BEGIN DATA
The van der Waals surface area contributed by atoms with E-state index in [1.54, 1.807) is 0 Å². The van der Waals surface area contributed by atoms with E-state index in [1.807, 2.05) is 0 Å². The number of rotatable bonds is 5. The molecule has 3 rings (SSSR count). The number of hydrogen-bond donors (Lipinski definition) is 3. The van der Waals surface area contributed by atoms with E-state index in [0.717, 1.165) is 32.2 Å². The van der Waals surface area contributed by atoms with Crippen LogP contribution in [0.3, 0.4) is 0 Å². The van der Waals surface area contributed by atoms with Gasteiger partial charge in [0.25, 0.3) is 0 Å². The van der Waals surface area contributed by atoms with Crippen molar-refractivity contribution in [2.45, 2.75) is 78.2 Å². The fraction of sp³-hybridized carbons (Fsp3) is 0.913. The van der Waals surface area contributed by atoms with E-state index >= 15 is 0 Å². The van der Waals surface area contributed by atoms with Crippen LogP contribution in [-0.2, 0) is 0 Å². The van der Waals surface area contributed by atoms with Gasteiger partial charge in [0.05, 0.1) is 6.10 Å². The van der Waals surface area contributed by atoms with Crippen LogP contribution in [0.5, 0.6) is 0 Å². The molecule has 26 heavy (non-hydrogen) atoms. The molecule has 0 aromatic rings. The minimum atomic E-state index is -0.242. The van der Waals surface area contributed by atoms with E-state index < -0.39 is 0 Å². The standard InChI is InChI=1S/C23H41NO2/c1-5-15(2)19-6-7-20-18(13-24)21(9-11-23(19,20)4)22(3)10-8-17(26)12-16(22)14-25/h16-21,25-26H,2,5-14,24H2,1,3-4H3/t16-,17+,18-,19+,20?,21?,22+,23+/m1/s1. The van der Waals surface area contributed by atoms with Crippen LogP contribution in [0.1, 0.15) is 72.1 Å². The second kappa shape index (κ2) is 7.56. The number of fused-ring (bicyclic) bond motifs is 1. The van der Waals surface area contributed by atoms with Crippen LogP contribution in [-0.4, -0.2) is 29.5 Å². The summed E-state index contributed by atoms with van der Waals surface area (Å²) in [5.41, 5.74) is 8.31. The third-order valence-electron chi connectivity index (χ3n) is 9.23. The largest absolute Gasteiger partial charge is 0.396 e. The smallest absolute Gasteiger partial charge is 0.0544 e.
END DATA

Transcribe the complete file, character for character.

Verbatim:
The van der Waals surface area contributed by atoms with E-state index in [1.54, 1.807) is 0 Å². The van der Waals surface area contributed by atoms with E-state index in [1.807, 2.05) is 0 Å². The number of rotatable bonds is 5. The molecule has 3 rings (SSSR count). The number of hydrogen-bond donors (Lipinski definition) is 3. The van der Waals surface area contributed by atoms with E-state index in [0.717, 1.165) is 32.2 Å². The van der Waals surface area contributed by atoms with Crippen LogP contribution in [0.3, 0.4) is 0 Å². The van der Waals surface area contributed by atoms with Gasteiger partial charge in [0.25, 0.3) is 0 Å². The van der Waals surface area contributed by atoms with Crippen molar-refractivity contribution in [2.45, 2.75) is 78.2 Å². The fraction of sp³-hybridized carbons (Fsp3) is 0.913. The van der Waals surface area contributed by atoms with E-state index >= 15 is 0 Å². The van der Waals surface area contributed by atoms with Crippen LogP contribution in [-0.2, 0) is 0 Å². The van der Waals surface area contributed by atoms with Gasteiger partial charge in [0.05, 0.1) is 6.10 Å². The van der Waals surface area contributed by atoms with Crippen LogP contribution in [0.5, 0.6) is 0 Å². The molecule has 26 heavy (non-hydrogen) atoms. The molecule has 0 aromatic rings. The minimum atomic E-state index is -0.242. The van der Waals surface area contributed by atoms with E-state index < -0.39 is 0 Å². The standard InChI is InChI=1S/C23H41NO2/c1-5-15(2)19-6-7-20-18(13-24)21(9-11-23(19,20)4)22(3)10-8-17(26)12-16(22)14-25/h16-21,25-26H,2,5-14,24H2,1,3-4H3/t16-,17+,18-,19+,20?,21?,22+,23+/m1/s1. The van der Waals surface area contributed by atoms with Crippen LogP contribution in [0.1, 0.15) is 72.1 Å². The second kappa shape index (κ2) is 7.56. The number of fused-ring (bicyclic) bond motifs is 1. The van der Waals surface area contributed by atoms with Crippen LogP contribution in [-0.4, -0.2) is 29.5 Å². The summed E-state index contributed by atoms with van der Waals surface area (Å²) in [5.41, 5.74) is 8.31. The third-order valence-electron chi connectivity index (χ3n) is 9.23. The largest absolute Gasteiger partial charge is 0.396 e. The smallest absolute Gasteiger partial charge is 0.0544 e.